Bernice:          *Historically, there used to be migrant camps.  Families used to pick up and move upstream and downstream following crop work.  Both parents worked in the fields, as did the children.  Now, because few camps still exist, families find it economically difficult to travel in the same way (although they still follow the crops as they work upstream and down stream.) Still both parents work, but the children now attend school, the focus is on education.  

 Team:              How does one qualify for program assistance?  


At least 51% of the earned family income (during the previous 12 months) must have been earned from agricultural work.  More specifically, *the entire family must have moved interstate or intrastate during the past 24 months for the purpose of engaging in agricultural employment that involves the production and harvesting of tree and field crops. (Priority is given to those families that have moved within the last 12 months.)  Children in those qualifying families must be between the ages of 6 weeks to 4 years and 11 months.  The majority of families come from Mexico.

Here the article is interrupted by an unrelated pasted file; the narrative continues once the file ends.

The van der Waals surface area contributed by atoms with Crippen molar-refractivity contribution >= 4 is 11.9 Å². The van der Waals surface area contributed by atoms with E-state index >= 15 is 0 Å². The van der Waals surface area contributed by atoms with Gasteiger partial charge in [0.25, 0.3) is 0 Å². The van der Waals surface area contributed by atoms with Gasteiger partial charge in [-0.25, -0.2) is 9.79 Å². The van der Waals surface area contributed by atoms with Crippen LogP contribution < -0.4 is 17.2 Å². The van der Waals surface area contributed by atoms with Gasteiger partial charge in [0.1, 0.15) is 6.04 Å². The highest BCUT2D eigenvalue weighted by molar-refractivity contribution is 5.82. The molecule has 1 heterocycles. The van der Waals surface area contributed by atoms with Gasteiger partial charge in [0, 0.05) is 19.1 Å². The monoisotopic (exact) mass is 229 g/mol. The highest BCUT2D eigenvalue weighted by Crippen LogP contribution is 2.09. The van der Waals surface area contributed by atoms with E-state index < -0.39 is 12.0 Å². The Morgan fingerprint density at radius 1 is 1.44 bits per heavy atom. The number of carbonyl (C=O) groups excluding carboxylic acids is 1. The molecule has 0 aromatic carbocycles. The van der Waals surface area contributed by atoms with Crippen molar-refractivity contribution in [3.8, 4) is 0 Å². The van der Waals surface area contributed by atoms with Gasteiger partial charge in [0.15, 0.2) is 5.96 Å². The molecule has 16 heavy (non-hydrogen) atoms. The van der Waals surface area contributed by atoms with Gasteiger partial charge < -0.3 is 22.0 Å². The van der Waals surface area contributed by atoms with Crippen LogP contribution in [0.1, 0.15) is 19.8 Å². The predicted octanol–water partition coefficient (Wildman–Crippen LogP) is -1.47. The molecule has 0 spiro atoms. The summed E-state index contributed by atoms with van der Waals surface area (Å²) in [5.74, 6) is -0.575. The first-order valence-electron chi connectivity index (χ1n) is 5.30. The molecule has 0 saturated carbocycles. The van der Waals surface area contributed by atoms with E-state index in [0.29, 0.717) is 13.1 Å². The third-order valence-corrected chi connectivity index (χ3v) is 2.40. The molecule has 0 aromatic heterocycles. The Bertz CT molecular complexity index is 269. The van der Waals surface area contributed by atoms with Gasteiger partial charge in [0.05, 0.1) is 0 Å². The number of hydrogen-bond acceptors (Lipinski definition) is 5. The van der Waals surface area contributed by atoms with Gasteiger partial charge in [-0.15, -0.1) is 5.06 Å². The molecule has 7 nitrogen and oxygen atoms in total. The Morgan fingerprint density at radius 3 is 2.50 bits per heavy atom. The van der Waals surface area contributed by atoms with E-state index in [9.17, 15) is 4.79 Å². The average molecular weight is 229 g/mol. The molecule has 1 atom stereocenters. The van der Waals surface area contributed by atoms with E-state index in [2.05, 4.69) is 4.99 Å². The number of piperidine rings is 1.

Team:              What are the goals and philosophy of the program?

Bernice:          We help the children by helping the family.  Our goal is to make the families self-sufficient, because once the child leaves the program; the family is on their own.  *We are committed to the provision of quality childcare services to children and families in and around the state of Arizona.  We believe children learn best in a safe, healthy and nurturing environment that respects their individual needs and rewards their every measure of success.  We believe parents are the principle educators of their children and that the child’s family should be involved in all dimensions of the child’s development.  We believe that by providing opportunities for the family to explore new experiences together, we can make a difference.